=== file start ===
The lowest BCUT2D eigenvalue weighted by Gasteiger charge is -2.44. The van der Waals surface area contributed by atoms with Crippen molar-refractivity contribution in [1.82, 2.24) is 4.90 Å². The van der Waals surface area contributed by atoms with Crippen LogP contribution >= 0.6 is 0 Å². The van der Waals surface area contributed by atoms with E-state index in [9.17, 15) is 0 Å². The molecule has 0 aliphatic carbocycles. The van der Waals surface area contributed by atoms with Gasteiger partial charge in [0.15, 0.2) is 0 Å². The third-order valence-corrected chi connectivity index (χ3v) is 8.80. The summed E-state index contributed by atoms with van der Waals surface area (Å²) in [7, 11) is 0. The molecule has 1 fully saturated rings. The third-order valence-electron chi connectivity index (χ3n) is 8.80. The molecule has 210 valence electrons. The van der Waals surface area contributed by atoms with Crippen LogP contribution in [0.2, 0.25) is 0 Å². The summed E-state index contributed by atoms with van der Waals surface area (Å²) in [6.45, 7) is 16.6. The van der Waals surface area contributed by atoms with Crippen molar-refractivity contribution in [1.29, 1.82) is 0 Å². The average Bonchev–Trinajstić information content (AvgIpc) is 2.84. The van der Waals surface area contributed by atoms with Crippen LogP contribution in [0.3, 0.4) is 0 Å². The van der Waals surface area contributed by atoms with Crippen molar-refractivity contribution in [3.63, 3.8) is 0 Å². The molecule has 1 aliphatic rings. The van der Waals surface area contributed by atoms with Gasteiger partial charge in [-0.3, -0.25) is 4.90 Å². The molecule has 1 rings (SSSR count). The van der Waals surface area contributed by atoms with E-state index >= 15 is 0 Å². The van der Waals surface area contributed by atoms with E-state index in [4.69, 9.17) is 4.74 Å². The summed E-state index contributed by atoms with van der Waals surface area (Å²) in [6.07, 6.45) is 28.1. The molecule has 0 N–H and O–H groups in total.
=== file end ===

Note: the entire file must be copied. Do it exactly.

The lowest BCUT2D eigenvalue weighted by Gasteiger charge is -2.44. The van der Waals surface area contributed by atoms with Crippen molar-refractivity contribution in [1.82, 2.24) is 4.90 Å². The van der Waals surface area contributed by atoms with Crippen LogP contribution >= 0.6 is 0 Å². The van der Waals surface area contributed by atoms with E-state index in [9.17, 15) is 0 Å². The molecule has 0 aliphatic carbocycles. The van der Waals surface area contributed by atoms with Gasteiger partial charge in [0.15, 0.2) is 0 Å². The third-order valence-corrected chi connectivity index (χ3v) is 8.80. The summed E-state index contributed by atoms with van der Waals surface area (Å²) in [7, 11) is 0. The molecule has 1 fully saturated rings. The third-order valence-electron chi connectivity index (χ3n) is 8.80. The molecule has 210 valence electrons. The van der Waals surface area contributed by atoms with Crippen LogP contribution in [0.2, 0.25) is 0 Å². The summed E-state index contributed by atoms with van der Waals surface area (Å²) in [6.45, 7) is 16.6. The van der Waals surface area contributed by atoms with Crippen molar-refractivity contribution in [1.29, 1.82) is 0 Å². The average Bonchev–Trinajstić information content (AvgIpc) is 2.84. The van der Waals surface area contributed by atoms with Crippen LogP contribution in [0.3, 0.4) is 0 Å². The van der Waals surface area contributed by atoms with Crippen molar-refractivity contribution in [3.63, 3.8) is 0 Å². The molecule has 1 aliphatic rings. The van der Waals surface area contributed by atoms with Gasteiger partial charge in [-0.3, -0.25) is 4.90 Å². The molecule has 1 rings (SSSR count). The van der Waals surface area contributed by atoms with E-state index >= 15 is 0 Å². The van der Waals surface area contributed by atoms with E-state index in [4.69, 9.17) is 4.74 Å². The summed E-state index contributed by atoms with van der Waals surface area (Å²) in [6.07, 6.45) is 28.1. The molecule has 0 N–H and O–H groups in total.